Just about everyone I knew in California lushed about Pinkberry Frozen Yogurt and it just drove me totally insane that I live 1,600 miles from the closest Pinkberry. How could the entire state of California be so incredibly obsessed with frozen yogurt of all things?? How good could this frozen yogurt taste for people to endure 45 minutes in line and $35 parking tickets?
Fro-yo was so 1985 – the same category that I file anomalies like M.C. Hammer, parachute pants, fingerless lace gloves and mile high bangs courtesy of AquaNet hairspray. Is it coming back in vogue again? But just two flavors? No chocolate? I had to book a ticket to come home and just see for myself. Of course, I justified the trip by saying, “oh, I’m coming to visit parents!” – but we all know my real motivation was to chase fro-yo around the globe.
This was nothing like the frozen yogurt that I remember from the 80’s. Instead it was tangy, creamy, luscious, full and rich. Given the choice of Haagen Dazs ice cream or Coconut Frozen Yogurt, there is no contest…fro-yo all the way, baby. I’m still going to L.A. next week so I’ll report back on how it compares to Pinkberry. Can’t afford an ice cream maker? Then you’ve gotta try this idea over at Obsession with Food.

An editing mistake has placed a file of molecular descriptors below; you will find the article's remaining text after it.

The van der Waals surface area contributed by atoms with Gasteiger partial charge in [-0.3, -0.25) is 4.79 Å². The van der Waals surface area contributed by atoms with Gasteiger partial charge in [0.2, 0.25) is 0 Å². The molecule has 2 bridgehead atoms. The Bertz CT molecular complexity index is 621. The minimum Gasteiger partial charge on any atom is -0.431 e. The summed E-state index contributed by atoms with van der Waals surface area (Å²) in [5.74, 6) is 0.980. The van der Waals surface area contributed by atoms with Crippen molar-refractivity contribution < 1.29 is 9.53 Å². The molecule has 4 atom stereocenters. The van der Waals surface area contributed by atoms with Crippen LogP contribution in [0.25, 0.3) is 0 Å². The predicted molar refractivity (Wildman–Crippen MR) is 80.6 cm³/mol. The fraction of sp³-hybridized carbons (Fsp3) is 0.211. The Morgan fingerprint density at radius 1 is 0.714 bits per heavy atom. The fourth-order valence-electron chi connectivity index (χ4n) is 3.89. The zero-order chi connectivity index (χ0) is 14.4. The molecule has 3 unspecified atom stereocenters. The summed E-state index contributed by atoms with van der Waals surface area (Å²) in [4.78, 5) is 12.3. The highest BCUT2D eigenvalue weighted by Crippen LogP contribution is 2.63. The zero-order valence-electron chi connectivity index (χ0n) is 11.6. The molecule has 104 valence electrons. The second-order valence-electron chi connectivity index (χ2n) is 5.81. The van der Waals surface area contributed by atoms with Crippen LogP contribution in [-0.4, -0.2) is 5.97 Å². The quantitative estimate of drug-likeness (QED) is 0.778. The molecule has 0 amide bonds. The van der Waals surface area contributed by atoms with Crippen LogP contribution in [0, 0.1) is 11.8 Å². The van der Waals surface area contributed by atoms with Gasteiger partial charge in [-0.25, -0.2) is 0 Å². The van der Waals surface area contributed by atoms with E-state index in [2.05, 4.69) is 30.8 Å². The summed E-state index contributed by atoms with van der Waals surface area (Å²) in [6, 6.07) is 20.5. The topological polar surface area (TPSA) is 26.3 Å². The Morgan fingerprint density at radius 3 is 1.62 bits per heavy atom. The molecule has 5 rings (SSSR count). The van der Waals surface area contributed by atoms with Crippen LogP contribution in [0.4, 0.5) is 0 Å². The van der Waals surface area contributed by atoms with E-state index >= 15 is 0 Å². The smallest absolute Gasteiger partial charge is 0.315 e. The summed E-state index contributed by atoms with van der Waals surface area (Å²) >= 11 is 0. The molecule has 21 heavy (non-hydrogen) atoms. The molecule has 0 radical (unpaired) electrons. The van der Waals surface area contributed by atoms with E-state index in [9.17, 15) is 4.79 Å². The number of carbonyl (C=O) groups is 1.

Coconut Frozen Yogurt Recipe
The recipe originally calls for Greek-style yogurt - but it's incredibly pricey. Instead, I use non-flavored regular yogurt (whole or reduced fat) and strain (instructions below). If you are using Greek-style yogurt, skip the straining section of the recipe.
3/4 cup sugar
1 teaspoon coconut extract
1/2 cup sweetened coconut flakes
Ice cream maker (remember to freeze your insert if you have one)
1. Strain the yogurt: If you are using regular yogurt, you'll need to strain the water out. If you are using Greek style yogurt, skip this step. Line your mesh strainer with a double-layer of cheesecloth. Spoon the yogurt in and let it sit propped over a bowl in the refrigerator for 6 hours until all water has drained out.
2. Mix and rest: Mix the strained yogurt with the sugar and coconut extract. Let it chill out in the refrigerator for 1 hour to let the sugar dissolve nicely.
3. Churn, baby, churn: Following instructions (if you can find them) that came with your ice cream maker, churn until it becomes the consistency that you like. My ice cream maker takes 25 minutes.
4. Toast coconut: While the fro-yo is churning, toast coconut. Take a dry medium skillet. Set on medium-high heat and add the coconut flakes. Stir constantly and in a couple of minutes, you'll have beautifully toasted coconut flakes. Remove from heat immediately and set aside. To serve, sprinkle the toasted coconut on top of your frozen concoction.